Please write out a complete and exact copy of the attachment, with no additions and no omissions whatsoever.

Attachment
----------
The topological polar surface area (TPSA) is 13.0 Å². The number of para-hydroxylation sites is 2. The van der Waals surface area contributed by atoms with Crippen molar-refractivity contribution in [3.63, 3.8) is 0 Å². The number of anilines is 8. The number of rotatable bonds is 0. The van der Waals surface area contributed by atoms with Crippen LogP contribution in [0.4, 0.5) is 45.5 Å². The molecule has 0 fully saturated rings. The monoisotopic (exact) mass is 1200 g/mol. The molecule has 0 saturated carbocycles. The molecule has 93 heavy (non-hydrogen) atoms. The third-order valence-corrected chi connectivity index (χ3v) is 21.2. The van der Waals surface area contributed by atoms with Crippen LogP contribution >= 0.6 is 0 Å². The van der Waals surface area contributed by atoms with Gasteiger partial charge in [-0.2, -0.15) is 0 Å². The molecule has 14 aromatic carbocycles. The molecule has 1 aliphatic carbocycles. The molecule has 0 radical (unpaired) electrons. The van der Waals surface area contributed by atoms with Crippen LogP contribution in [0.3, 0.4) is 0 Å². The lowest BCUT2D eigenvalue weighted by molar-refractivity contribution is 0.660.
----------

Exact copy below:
The topological polar surface area (TPSA) is 13.0 Å². The number of para-hydroxylation sites is 2. The van der Waals surface area contributed by atoms with Crippen molar-refractivity contribution in [3.63, 3.8) is 0 Å². The number of anilines is 8. The number of rotatable bonds is 0. The van der Waals surface area contributed by atoms with Crippen LogP contribution in [0.4, 0.5) is 45.5 Å². The molecule has 0 fully saturated rings. The monoisotopic (exact) mass is 1200 g/mol. The molecule has 0 saturated carbocycles. The molecule has 93 heavy (non-hydrogen) atoms. The third-order valence-corrected chi connectivity index (χ3v) is 21.2. The van der Waals surface area contributed by atoms with Crippen LogP contribution >= 0.6 is 0 Å². The van der Waals surface area contributed by atoms with Gasteiger partial charge in [-0.2, -0.15) is 0 Å². The molecule has 14 aromatic carbocycles. The molecule has 1 aliphatic carbocycles. The molecule has 0 radical (unpaired) electrons. The van der Waals surface area contributed by atoms with Crippen LogP contribution in [0.3, 0.4) is 0 Å². The lowest BCUT2D eigenvalue weighted by molar-refractivity contribution is 0.660.